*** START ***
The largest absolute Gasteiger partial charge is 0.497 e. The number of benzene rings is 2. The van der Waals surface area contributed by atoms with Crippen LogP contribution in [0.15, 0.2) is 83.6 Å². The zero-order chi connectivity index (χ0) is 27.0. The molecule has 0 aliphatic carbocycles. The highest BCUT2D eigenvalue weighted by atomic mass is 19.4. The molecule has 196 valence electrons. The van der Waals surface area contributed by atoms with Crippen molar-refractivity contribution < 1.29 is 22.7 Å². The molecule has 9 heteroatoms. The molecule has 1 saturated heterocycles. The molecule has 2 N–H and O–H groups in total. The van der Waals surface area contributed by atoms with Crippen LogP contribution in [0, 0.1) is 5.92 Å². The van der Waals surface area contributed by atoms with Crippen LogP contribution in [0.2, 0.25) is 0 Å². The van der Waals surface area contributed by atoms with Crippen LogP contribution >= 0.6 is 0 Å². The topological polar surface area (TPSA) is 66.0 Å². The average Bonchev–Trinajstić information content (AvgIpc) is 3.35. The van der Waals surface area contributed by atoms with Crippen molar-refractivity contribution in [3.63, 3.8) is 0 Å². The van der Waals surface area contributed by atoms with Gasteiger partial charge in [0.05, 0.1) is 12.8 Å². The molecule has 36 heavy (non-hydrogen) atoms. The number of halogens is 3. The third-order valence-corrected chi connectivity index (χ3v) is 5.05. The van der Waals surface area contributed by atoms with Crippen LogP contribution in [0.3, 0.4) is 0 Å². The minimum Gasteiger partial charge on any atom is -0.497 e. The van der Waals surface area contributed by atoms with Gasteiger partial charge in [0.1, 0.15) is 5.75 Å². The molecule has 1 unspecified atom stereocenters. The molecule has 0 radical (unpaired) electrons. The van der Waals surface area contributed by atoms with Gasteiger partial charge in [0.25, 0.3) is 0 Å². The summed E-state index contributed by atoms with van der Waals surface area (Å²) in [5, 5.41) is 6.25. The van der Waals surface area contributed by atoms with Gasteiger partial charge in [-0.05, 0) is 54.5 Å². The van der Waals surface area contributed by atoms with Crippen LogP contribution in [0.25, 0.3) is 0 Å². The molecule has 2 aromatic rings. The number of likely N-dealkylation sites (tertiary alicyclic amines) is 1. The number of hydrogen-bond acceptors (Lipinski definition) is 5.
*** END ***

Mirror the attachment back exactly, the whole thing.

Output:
The largest absolute Gasteiger partial charge is 0.497 e. The number of benzene rings is 2. The van der Waals surface area contributed by atoms with Crippen LogP contribution in [0.15, 0.2) is 83.6 Å². The zero-order chi connectivity index (χ0) is 27.0. The molecule has 0 aliphatic carbocycles. The highest BCUT2D eigenvalue weighted by atomic mass is 19.4. The molecule has 196 valence electrons. The van der Waals surface area contributed by atoms with Crippen molar-refractivity contribution < 1.29 is 22.7 Å². The molecule has 9 heteroatoms. The molecule has 1 saturated heterocycles. The molecule has 2 N–H and O–H groups in total. The van der Waals surface area contributed by atoms with Crippen LogP contribution in [0, 0.1) is 5.92 Å². The van der Waals surface area contributed by atoms with Crippen LogP contribution in [0.2, 0.25) is 0 Å². The van der Waals surface area contributed by atoms with Crippen LogP contribution >= 0.6 is 0 Å². The topological polar surface area (TPSA) is 66.0 Å². The average Bonchev–Trinajstić information content (AvgIpc) is 3.35. The van der Waals surface area contributed by atoms with Crippen molar-refractivity contribution in [3.63, 3.8) is 0 Å². The van der Waals surface area contributed by atoms with Gasteiger partial charge in [0.05, 0.1) is 12.8 Å². The molecule has 36 heavy (non-hydrogen) atoms. The number of halogens is 3. The third-order valence-corrected chi connectivity index (χ3v) is 5.05. The van der Waals surface area contributed by atoms with Crippen LogP contribution in [0.3, 0.4) is 0 Å². The minimum Gasteiger partial charge on any atom is -0.497 e. The van der Waals surface area contributed by atoms with Gasteiger partial charge in [0.1, 0.15) is 5.75 Å². The molecule has 1 unspecified atom stereocenters. The molecule has 0 radical (unpaired) electrons. The van der Waals surface area contributed by atoms with Gasteiger partial charge in [0.25, 0.3) is 0 Å². The summed E-state index contributed by atoms with van der Waals surface area (Å²) in [5, 5.41) is 6.25. The van der Waals surface area contributed by atoms with Gasteiger partial charge in [-0.05, 0) is 54.5 Å². The van der Waals surface area contributed by atoms with Crippen LogP contribution in [0.25, 0.3) is 0 Å². The molecule has 2 aromatic rings. The number of likely N-dealkylation sites (tertiary alicyclic amines) is 1. The number of hydrogen-bond acceptors (Lipinski definition) is 5.